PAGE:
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July 22, 2014

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Roundup: For American skaters, old suits don’t help

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Matt Dunham / Associated Press

Shani Davis of the U.S. takes a breather after competing in the men’s 1,500-meter speedskating race at the Adler Arena Skating Center during the 2014 Winter Olympics in Sochi, Russia, Saturday, Feb. 15, 2014.

SOCHI, Russia — Maybe it wasn't the suits after all.

After shedding their new, high-tech skinsuits for their old-fashioned gear, American speedskaters still were without a medal at the Sochi Olympics.

Zbigniew Brodka won Poland's first gold medal in the men's 1,500 meters, finishing 0.003 seconds ahead of Koen Verweij of the Netherlands. It was one of the closest 1,500 finishes in Olympic history.

Verweij's silver medal gave the Dutch 13 of the 21 medals awarded so far in the sport, including four golds. Traditionally, the U.S. team has been among the medal leaders halfway through the competition.

Hoping to end the shutout, the U.S. had gotten IOC approval just hours before the 1,500 started to go back to its old suits. The new ones had been touted as the fastest the world has ever seen.

Norway's women cross-country skiers were another group whose past success failed to carry over into the games. The Norwegian women had not lost a 4x5-kilometer relay since 2009 and entered Saturday's race as huge favorites, with a team that featured the top four skiers in the overall World Cup standings. By the time it was over, Sweden had the gold, and Norway was denied a spot on the podium, finishing 53.6 seconds behind the winners.

On Day 9 of the Sochi Olympics, the U.S. hockey team won a shootout to defeat Russia 3-2 in the marquee game of the preliminary round.

Medals also were being awarded in four other sports: Alpine skiing, ski jumping, skeleton and short track speedskating.

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SPEEDSKATING: Brodka and Verweij were initially shown on the scoreboard to be tied for the top spot, but when the time was broken down to the thousandths, the victory went to Brodka in 1 minute, 45.006 seconds. Verweij was second in 1:45.009. The bronze went to Canada's Denny Morrison, his second medal of the Sochi Games.

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ALPINE SKIING: Anna Fenninger became the third straight Austrian woman to win a gold medal in the Olympic super-G. Maria Hoefl-Riesch of Germany won the silver and Nicole Hosp of Austria the bronze. Skiers from Austria have dominated the event since it began at the 1988 Calgary Games. Austrian skiers have now won eight of a possible 24 medals in the super-G.

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CROSS-COUNTRY: Charlotte Kalla erased a 25-second deficit on the final leg to give Sweden the gold in the relay. Finland finished second to win silver, and Germany took bronze. Norway was well behind in fifth. "It is tough to see because we are so good in relay, we have always been so good, many seconds before the other girls," said Heidi Weng, who skied the first leg for Norway. "And today others were better than us."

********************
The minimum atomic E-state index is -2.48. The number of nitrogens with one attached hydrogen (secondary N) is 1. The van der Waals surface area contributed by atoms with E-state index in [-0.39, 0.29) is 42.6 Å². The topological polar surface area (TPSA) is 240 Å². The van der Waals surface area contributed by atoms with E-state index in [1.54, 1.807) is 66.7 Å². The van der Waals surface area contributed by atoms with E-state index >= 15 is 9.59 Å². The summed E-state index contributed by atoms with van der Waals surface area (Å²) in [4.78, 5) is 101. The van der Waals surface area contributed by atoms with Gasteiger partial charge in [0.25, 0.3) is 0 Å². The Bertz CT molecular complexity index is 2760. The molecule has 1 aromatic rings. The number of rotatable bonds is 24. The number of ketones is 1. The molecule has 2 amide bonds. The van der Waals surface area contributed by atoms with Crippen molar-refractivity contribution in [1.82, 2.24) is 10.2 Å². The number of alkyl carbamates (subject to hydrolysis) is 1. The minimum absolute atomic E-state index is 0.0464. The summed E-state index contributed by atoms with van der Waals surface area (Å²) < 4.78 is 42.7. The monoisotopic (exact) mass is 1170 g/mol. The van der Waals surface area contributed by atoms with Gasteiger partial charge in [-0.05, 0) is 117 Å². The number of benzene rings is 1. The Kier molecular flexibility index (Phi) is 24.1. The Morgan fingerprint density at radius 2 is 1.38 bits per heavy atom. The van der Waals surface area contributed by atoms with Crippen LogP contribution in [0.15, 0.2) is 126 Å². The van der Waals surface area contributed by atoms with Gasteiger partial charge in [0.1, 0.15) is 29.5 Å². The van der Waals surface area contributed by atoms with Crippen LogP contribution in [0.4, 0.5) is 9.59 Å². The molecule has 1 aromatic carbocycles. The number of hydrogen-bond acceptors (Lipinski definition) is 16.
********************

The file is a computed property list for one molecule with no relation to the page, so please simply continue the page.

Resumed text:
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SHORT TRACK SPEEDSKATING: Zhou Yang of China won her second consecutive gold medal in the women's 1,500 meters — a race that included a three-skater crash involving 500-meter gold medalist Li Jianrou of China. Viktor Ahn of Russia won gold in the men's 1,000, with teammate Vladimir Grigorev taking the silver. It was Ahn's second medal of the Sochi Olympics.

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SKELETON: Alexander Tretiakov won gold in men's skeleton. Known as the "Russian Rocket," Tretiakov finished well ahead of Latvia's Martins Dukurs after hurtling down a track he's trained on more than anyone else. Matt Antoine of the United States won bronze, the first skeleton medal for the U.S. since Jimmy Shea won gold in 2002.

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SKI JUMPING: Polish ski jumper Kamil Stoch completed a gold medal sweep of the normal and large hills. Noriaki Kasai of Japan won the silver on the large hill and Peter Prevc of Slovenia took bronze. Stoch joins Simon Ammann and Matti Nykanen as the only men to win both individual events at the same Winter Games.

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CURLING: Canada became the first team to qualify for the semifinals in the women's Olympic curling tournament by beating Russia and Japan. Sweden has the next best record, one game ahead of China, Britain and Switzerland. In the men's tournament, China and Sweden earned wins to stay at the top of the qualifying round standings. Canada and Britain are a game behind in the race for the four playoff spots.

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MEN'S HOCKEY: T.J. Oshie scored four times in the shootout in the U.S. victory as Russian President Vladimir Putin watched from the stands. Undefeated Sweden beat Latvia 5-3 to become the first team to advance to next week's quarterfinals. Slovenia, playing in its first Olympic hockey tournament, surprised Slovakia 3-1. In the women's tournament, Sweden upset Finland 4-2 and Switzerland beat Russia 2-0, setting up next week's semifinal matchups: Sweden vs. the U.S. and Canada vs. Switzerland.

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